August 2014
Volume 14, Issue 10
Vision Sciences Society Annual Meeting Abstract  |   August 2014
Sensitivity to Spatial Frequency Chirp in the Early Visual Cortex
Author Affiliations
  • Corentin Massot
    Carnegie Mellon University, CNBC
  • Tai Sing Lee
    Carnegie Mellon University, CNBC
Journal of Vision August 2014, Vol.14, 731. doi:
  • Views
  • Share
  • Tools
    • Alerts
      This feature is available to authenticated users only.
      Sign In or Create an Account ×
    • Get Citation

      Corentin Massot, Tai Sing Lee; Sensitivity to Spatial Frequency Chirp in the Early Visual Cortex . Journal of Vision 2014;14(10):731. doi:

      Download citation file:

      © ARVO (1962-2015); The Authors (2016-present)

  • Supplements

Neural correlates of 3D shape from texture have been recently found in areas V3 and CIP. However the neural mechanisms that generate these neural correlates is still unknown. In previous behavioral and computational studies, we showed that 3D slant and tilt can be reliably inferred from the gradient of spatial frequency present in the texture patterns (Massot et al., 2008, 2011). In our model, such gradient can be estimated from the output of an ensemble of V1 Gabor-like filters. This leads to the hypothesis that neurons in early visual cortical areas such as V2 and V3 might combine V1 neurons' responses to develop spatial frequency gradient sensitivity. To test this hypothesis, we recorded single unit activity in V1, V2 and V3a cortical areas of non-human primates using semi-chronic multi-electrode arrays. Stimuli are static gratings displaying a spatial frequency gradient simulating a planar surface receding in depth (chirps). Slant and tilt angles are defined by the amplitude and the direction of the spatial frequency gradient. A set of 360 stimuli was created with different tilt and slant angles. Each stimulus was presented for 250ms and presented 12 times in a block design experiment onto the receptive field of the isolated neuron. Our preliminary evidence shows that V3a neurons exhibit tuning to spatial frequency gradient in addition to classical orientation and spatial frequency tuning. Neurons were tuned to either high positive gradients, high negative gradients, high absolute gradients, or did not display any preference. The recorded V1 and V2 neurons, with more localized receptive fields, were not sensitive to any gradient of spatial frequency. Overall, the obtained data suggest that the neurons in V3a have developed the building blocks for the computation of shape from texture.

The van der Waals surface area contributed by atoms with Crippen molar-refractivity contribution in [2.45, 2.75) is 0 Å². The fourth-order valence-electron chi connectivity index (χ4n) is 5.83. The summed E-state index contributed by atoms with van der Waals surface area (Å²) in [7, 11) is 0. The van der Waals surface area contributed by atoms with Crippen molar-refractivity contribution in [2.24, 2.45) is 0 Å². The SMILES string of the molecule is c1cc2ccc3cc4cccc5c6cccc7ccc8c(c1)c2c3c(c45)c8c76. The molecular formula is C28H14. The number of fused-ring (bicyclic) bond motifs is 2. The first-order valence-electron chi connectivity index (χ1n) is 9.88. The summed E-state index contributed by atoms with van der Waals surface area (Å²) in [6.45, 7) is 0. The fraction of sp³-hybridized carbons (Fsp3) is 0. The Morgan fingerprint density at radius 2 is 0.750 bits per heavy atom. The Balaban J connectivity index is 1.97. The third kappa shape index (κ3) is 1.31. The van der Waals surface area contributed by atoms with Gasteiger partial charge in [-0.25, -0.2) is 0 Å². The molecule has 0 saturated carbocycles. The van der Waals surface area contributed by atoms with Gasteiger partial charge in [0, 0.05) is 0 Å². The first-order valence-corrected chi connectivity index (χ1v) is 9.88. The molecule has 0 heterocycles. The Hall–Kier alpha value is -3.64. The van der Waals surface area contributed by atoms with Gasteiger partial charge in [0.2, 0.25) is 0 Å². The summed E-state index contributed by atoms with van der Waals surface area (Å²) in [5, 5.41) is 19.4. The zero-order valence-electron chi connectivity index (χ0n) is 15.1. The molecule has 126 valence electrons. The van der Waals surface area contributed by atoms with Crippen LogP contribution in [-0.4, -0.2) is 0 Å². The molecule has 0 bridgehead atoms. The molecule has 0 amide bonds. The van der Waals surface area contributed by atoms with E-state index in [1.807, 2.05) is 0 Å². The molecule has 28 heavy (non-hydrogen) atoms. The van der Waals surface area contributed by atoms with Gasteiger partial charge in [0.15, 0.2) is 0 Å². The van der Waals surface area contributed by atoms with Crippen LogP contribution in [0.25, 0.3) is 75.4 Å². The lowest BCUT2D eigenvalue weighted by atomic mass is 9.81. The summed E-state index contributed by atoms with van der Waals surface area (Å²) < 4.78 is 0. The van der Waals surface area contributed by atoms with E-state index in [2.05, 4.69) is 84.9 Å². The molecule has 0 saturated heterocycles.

Meeting abstract presented at VSS 2014


This PDF is available to Subscribers Only

Sign in or purchase a subscription to access this content. ×

You must be signed into an individual account to use this feature.